Gary and Matthew Prim African Savana Gallery recreates a watering-hole scene on the breathtaking plains of Southern Africa. The exhibit takes you into the Southern Continent with lightning and thunderstorms and over 90 detailed species native to the area. Get up close and personal with the indigenous creatures such as the lion, Cape buffalo, crocodile, leopard, rhinoceros, and lechwe.
E. L. Wiegand Foundation Wild Nevada Gallery showcases the natural and rugged splendor of the Mojave Desert. Interactive and computer-controlled exhibits draw visitors into an amazing learning environment. The display is set in a realistic scene of Bighorn sheep, coyotes, and kit foxes in their natural habitats. Dazzling displays make the Nevada Gallery Exhibit a stunning look at the earthy and unaffected vistas of the region.
Marine Life Gallery is a colorful exhibit of creatures; most visitors have never seen or even knew existed. Experience the thrill of watching a stingray or shark at feeding time. Saturdays at 2 P.M., then Tuesday and Thursday at 2:30 P.M., the staff gives patrons a look into a fantastic experience, sharks at feeding time!
The 3,000- gallon tank is full of sea dwellers in their natural habitat of color and grandeur.
Prehistoric Survival and Vitality
Natural History Museum houses an impressive collection prehistoric exhibits, brought to life by painstaking taxidermy and dioramas. Three dimensional, freeze-framed vignettes of prehistoric animals in their natural habitats are breathtaking. Dioramas transport visitors back to life-size replicas of dinosaurs and Nevada's prehistoric beginnings.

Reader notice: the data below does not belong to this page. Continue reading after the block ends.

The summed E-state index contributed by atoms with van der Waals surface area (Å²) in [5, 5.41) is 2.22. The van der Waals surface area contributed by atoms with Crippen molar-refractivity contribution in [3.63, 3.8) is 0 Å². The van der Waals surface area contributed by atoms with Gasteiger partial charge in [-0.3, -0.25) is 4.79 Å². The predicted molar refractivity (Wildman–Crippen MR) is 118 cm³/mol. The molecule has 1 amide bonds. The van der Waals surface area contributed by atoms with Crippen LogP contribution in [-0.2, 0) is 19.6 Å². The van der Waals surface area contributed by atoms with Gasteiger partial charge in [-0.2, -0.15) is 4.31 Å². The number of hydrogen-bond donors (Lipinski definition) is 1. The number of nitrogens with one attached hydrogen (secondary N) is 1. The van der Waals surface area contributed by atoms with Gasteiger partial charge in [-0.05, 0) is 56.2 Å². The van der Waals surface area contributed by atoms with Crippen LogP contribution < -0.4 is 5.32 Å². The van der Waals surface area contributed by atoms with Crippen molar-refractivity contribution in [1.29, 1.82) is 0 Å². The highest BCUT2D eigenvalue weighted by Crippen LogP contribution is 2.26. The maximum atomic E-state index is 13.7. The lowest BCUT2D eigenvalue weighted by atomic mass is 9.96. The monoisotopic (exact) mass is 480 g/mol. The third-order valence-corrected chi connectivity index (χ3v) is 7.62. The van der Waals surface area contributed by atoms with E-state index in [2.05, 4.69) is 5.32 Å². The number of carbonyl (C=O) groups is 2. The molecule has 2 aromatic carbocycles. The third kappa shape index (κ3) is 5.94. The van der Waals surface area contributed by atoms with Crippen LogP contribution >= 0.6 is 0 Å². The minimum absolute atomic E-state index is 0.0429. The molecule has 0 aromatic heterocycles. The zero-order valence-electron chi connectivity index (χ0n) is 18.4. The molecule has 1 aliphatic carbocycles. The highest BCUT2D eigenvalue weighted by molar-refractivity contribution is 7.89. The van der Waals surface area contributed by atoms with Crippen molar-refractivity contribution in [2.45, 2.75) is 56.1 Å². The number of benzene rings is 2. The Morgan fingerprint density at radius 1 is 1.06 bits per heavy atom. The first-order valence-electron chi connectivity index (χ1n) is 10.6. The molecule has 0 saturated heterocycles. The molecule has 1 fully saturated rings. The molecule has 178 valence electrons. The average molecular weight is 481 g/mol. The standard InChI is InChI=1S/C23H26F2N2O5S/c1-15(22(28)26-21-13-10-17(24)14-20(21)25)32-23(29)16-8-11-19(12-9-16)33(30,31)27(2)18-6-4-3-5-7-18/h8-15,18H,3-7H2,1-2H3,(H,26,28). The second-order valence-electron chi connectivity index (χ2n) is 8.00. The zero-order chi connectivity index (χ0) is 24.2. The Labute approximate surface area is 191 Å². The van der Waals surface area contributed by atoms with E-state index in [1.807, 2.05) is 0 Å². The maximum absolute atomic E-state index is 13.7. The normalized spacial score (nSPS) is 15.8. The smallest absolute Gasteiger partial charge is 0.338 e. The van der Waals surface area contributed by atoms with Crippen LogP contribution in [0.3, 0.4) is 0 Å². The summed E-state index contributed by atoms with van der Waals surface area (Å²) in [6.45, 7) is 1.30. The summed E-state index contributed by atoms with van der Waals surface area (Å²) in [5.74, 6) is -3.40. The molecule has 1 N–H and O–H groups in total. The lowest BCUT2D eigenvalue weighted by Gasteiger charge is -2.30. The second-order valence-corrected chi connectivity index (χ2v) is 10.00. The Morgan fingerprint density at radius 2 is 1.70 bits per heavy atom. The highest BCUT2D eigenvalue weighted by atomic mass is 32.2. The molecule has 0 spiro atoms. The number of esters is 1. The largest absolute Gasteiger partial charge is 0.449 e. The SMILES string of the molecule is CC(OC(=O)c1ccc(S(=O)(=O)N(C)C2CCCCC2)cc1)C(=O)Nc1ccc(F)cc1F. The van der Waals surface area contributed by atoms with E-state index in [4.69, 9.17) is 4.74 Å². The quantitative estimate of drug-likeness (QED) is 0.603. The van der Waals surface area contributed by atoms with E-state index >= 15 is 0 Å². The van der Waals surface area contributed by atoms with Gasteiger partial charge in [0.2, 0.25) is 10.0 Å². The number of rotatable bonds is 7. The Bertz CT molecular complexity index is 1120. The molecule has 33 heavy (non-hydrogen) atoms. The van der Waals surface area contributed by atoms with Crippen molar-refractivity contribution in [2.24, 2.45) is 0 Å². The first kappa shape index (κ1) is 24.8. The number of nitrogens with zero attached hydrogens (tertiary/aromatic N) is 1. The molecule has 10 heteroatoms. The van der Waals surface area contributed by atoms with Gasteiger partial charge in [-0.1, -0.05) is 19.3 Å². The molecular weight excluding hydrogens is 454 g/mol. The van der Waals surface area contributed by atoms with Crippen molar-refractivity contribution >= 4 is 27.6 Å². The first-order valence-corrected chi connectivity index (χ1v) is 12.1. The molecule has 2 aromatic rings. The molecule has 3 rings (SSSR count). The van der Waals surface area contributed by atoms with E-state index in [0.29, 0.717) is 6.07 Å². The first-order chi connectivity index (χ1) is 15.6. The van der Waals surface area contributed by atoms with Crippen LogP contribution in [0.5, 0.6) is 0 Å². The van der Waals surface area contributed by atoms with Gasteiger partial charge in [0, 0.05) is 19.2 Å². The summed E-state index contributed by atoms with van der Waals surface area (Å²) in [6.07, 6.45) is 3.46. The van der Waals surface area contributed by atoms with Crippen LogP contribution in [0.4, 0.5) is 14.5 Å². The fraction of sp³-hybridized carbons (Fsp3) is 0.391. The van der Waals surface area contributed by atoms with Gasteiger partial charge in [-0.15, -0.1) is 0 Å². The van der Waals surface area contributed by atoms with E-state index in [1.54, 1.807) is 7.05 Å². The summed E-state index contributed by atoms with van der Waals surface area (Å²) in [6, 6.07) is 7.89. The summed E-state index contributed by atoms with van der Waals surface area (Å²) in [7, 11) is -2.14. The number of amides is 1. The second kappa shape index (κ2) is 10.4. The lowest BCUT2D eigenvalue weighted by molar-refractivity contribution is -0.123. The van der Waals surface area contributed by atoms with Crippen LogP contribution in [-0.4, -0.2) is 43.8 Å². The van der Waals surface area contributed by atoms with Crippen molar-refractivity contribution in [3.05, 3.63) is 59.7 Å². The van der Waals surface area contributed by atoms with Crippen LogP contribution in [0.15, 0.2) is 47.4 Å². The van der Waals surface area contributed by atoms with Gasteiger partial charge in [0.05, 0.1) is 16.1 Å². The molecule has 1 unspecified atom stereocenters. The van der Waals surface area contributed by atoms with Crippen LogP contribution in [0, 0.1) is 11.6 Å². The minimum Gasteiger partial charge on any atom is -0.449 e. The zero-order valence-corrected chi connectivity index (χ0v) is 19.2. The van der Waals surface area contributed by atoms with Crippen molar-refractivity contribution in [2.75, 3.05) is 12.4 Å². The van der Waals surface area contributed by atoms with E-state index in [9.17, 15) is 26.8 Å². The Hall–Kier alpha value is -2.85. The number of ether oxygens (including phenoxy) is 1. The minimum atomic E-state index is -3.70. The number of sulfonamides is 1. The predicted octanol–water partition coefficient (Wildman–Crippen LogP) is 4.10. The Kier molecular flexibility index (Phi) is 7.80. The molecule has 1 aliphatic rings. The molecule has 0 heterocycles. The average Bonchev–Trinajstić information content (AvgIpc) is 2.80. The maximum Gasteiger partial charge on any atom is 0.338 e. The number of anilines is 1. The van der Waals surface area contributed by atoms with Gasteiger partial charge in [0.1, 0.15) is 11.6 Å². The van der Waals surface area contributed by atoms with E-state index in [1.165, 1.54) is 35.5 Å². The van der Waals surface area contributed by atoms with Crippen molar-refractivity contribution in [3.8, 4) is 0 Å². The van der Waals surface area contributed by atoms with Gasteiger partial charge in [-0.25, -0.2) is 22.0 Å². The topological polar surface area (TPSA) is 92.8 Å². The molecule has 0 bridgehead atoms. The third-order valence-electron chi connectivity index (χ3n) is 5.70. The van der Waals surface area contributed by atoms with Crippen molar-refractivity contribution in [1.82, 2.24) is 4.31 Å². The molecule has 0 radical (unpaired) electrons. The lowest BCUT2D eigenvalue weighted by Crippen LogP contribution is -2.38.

Prehistoric Mammals Gallery brings to life the saber-tooth cat or Smilodon. A giant sloth, prehistoric camels, and a wooly mammoth are all on display. The animals were discovered in Las Vegas, Nevada.
Engelstad Family Prehistoric Life Gallery patrons are besieged with the sheer size and realistic features of these primitive animal displays. The Life Gallery boasts a 35-foot long Tyrannosaurus Rex that roars as it lowers its head in realistic action. Other creatures include a Triceratops, Ankylosaur, and the infamous raptor.
Dinosaur Mummy CSI: Cretaceous Science Investigation is one of the unique prehistoric presentations in the world. The exhibit showcases the science and technology behind finding and displaying the most ferocious creatures ever to walk the Earth. The heart of the exhibit is Leonardo, a 23-foot plant-eater from the Cretaceous period. Leonardo is such a well-preserved specimen; researchers have discovered the texture of its skin, internal organs, and what the beast ate for its last meal.
Where can I buy Las Vegas Natural History Museum tickets in advance?
Individual tickets for the self-guided tour are available directly from The Natural History Museum's website. Each ticket price includes admission to the Museum from 9:00 AM to 4:00 PM PST.
Las Vegas Natural History Museum practices safe social distancing and hand sanitizing and the Museum requests its patrons wear a mask while on property grounds.
The Museum offers guided tours, field trips, and private events with tickets offered in advance.
- Guided Museum Tour - 1 hour and 30 minutes/$100.00
- Field Trip, Virtual Private Field Trip - 1 hour and 30 minutes /Price Varies
- Mobile Museum(1-24 children) - 1 hour 15 minutes/$110.00
- Birthday Party - 2 hours/$300.00
- Corporate/Private Event - 4 hours/Price Varies
Getting to The Museum